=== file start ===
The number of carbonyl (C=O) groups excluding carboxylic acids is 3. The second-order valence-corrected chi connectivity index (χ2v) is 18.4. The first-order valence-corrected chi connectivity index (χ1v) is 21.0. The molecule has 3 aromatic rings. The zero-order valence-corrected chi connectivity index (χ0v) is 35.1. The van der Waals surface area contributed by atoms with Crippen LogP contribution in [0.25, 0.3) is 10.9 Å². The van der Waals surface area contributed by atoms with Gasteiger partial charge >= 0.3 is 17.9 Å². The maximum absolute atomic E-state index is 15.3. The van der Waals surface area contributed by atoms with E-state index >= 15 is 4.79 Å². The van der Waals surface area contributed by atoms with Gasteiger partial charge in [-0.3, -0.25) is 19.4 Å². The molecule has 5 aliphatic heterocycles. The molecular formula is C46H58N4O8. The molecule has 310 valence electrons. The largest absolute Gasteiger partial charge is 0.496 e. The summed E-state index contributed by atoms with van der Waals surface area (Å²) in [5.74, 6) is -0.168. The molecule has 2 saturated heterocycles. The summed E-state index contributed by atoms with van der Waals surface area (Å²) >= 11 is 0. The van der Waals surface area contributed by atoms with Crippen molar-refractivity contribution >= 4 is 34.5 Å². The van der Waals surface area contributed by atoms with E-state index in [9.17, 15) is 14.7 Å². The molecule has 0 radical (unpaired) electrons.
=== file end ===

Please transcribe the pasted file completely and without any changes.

The number of carbonyl (C=O) groups excluding carboxylic acids is 3. The second-order valence-corrected chi connectivity index (χ2v) is 18.4. The first-order valence-corrected chi connectivity index (χ1v) is 21.0. The molecule has 3 aromatic rings. The zero-order valence-corrected chi connectivity index (χ0v) is 35.1. The van der Waals surface area contributed by atoms with Crippen LogP contribution in [0.25, 0.3) is 10.9 Å². The van der Waals surface area contributed by atoms with Gasteiger partial charge >= 0.3 is 17.9 Å². The maximum absolute atomic E-state index is 15.3. The van der Waals surface area contributed by atoms with E-state index >= 15 is 4.79 Å². The van der Waals surface area contributed by atoms with Gasteiger partial charge in [-0.3, -0.25) is 19.4 Å². The molecule has 5 aliphatic heterocycles. The molecular formula is C46H58N4O8. The molecule has 310 valence electrons. The largest absolute Gasteiger partial charge is 0.496 e. The summed E-state index contributed by atoms with van der Waals surface area (Å²) in [5.74, 6) is -0.168. The molecule has 2 saturated heterocycles. The summed E-state index contributed by atoms with van der Waals surface area (Å²) >= 11 is 0. The van der Waals surface area contributed by atoms with Crippen molar-refractivity contribution >= 4 is 34.5 Å². The van der Waals surface area contributed by atoms with E-state index in [9.17, 15) is 14.7 Å². The molecule has 0 radical (unpaired) electrons.